Hay Fever


An allergy caused by pollen in which the mucous membranes of the eyes and nose are inflamed, causing running at the nose and watery eyes.

What is Hay Fever?

Why does it make me feel so miserable?

Hay fever is an allergic reaction to pollen. It triggers a wide range of discomfort ranging from blocked and runny nose to sinus pain. Hay fever can make your eyes itch, look bloodshot and watery. While it can even dull your senses of taste and smell and give you asthma. Many feel exhausted and avoid the outdoors.

Most sufferers are troubled with grass pollen only (10,000 pollen grains fit on the tip of a needle) but a significant number are also sensitive to tree and grass pollen. Their season starts in early spring with mild nasal irritation. By the time summer arrives they are already sniffing and sneezing. Now even small amounts of grass pollen can triggers much worse symptoms. If not treated the nose and sinus discomfort can drag on into the Autumn/Fall months.


If you sneeze a lot, if your nose is often runny or stuffy, or if your eyes, mouth or skin often feels itchy, you may have allergic rhinitis, a condition that affects 40 million to 60 million Americans.

Allergic rhinitis, like skin rashes and other allergies, develops when the body’s immune system becomes sensitized and overreacts to something in the environment that typically causes no problem in most people.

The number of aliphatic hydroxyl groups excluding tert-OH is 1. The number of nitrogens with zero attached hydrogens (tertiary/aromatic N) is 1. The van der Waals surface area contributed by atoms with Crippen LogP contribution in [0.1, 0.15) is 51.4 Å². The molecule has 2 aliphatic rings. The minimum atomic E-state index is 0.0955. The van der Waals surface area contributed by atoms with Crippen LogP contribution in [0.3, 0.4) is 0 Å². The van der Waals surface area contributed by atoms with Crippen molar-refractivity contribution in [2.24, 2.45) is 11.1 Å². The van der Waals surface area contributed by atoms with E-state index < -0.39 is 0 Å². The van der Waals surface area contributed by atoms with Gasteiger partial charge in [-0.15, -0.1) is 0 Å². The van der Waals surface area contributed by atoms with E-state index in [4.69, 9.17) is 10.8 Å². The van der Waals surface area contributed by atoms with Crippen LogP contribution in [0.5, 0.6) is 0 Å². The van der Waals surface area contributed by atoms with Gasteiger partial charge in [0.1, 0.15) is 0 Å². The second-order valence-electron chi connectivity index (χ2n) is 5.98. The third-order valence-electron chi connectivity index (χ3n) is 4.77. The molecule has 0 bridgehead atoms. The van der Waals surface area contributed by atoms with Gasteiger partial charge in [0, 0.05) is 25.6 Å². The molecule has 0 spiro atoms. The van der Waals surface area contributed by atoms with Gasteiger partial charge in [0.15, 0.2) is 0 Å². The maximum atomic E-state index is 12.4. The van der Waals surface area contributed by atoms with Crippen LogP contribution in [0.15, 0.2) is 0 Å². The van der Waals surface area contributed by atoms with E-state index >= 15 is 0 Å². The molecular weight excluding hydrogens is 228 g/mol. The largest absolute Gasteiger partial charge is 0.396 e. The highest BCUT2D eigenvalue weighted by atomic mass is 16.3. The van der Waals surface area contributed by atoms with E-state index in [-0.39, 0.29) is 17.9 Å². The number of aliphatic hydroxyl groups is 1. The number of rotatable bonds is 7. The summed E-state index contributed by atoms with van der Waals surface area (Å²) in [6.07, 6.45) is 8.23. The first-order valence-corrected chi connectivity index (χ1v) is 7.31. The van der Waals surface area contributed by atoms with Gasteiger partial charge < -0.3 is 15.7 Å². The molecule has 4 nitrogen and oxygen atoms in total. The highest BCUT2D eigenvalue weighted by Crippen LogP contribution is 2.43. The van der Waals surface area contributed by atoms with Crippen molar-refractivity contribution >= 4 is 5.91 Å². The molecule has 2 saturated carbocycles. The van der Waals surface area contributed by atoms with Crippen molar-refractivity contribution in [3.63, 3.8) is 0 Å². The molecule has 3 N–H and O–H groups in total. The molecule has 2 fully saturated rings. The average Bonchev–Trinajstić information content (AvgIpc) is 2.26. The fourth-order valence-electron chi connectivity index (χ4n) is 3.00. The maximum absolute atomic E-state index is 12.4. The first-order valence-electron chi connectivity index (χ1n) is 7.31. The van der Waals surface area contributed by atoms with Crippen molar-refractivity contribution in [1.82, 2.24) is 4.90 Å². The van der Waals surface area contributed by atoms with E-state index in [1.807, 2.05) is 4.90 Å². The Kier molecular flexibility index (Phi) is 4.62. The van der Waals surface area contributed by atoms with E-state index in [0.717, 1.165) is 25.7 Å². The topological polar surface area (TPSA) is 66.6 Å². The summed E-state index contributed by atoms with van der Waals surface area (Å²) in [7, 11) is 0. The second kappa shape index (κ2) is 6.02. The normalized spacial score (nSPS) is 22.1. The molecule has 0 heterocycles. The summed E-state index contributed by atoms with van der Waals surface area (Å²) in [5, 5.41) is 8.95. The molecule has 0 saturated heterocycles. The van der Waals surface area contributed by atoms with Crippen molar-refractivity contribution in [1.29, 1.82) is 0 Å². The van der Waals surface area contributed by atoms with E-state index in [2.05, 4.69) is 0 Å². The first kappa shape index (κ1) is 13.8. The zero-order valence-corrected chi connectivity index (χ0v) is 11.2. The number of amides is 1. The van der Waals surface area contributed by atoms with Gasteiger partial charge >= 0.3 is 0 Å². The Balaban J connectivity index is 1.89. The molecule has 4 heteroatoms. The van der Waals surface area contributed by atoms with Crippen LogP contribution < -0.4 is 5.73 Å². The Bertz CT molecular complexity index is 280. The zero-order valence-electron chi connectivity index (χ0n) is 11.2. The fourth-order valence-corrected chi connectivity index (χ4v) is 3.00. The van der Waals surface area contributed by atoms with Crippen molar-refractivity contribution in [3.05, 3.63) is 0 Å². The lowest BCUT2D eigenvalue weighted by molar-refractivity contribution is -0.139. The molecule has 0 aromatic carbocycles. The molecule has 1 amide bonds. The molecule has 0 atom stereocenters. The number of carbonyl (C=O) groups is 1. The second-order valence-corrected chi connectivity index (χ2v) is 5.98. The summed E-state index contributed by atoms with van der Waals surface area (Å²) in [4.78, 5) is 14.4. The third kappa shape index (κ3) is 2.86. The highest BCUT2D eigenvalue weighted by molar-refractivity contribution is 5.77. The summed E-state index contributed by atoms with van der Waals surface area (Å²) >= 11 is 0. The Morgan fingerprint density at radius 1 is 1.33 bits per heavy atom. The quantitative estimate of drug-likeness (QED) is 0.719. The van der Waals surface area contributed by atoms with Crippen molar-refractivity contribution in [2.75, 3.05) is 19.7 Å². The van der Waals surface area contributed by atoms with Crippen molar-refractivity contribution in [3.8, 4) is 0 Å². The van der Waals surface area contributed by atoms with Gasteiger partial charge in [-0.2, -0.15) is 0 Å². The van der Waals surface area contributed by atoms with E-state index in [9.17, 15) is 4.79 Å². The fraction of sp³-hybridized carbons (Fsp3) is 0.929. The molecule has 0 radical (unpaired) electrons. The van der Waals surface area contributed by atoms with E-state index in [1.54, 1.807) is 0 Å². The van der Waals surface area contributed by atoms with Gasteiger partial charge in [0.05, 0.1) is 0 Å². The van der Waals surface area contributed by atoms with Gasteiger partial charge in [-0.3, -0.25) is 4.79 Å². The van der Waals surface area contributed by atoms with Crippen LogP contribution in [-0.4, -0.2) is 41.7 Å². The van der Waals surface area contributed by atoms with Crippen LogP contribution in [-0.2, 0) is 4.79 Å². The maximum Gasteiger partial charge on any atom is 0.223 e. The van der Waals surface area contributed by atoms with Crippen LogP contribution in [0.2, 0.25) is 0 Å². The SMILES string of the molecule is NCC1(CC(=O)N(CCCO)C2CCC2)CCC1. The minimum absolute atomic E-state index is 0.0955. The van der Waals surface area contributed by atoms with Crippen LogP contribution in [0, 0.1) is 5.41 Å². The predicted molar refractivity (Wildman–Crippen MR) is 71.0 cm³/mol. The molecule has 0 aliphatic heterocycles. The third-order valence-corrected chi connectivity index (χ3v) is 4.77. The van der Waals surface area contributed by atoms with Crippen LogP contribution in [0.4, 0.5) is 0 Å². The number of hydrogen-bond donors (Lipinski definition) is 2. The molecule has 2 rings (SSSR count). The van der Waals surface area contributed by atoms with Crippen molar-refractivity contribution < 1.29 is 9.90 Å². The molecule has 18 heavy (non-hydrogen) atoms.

Allergic rhinitis is commonly known as hay fever. But you don’t have to be exposed to hay to have symptoms. And contrary to what the name suggests, you don’t have to have a fever to have hay fever.

Allergic rhinitis takes two different forms:

Seasonal: Symptoms of seasonal allergic rhinitis can occur in spring, summer and early fall. They are usually caused by allergic sensitivity to airborne mold spores or to pollens from grass, trees and weeds.

Perennial: People with perennial allergic rhinitis experience symptoms year-round. It is generally caused by dust mites, pet hair or dander, cockroaches or mold. Underlying or hidden food allergies rarely cause perennial nasal symptoms.

Some people may experience both types of rhinitis, with perennial symptoms getting worse during specific pollen seasons. There are also nonallergic causes for rhinitis.

Hay Fever Symptoms.
  • Runny nose
  • Itchy eyes, mouth or skin
  • Sneezing
  • Stuffy nose due to blockage or congestion
  • Fatigue (often reported due to poor quality sleep as a result of nasal obstruction)

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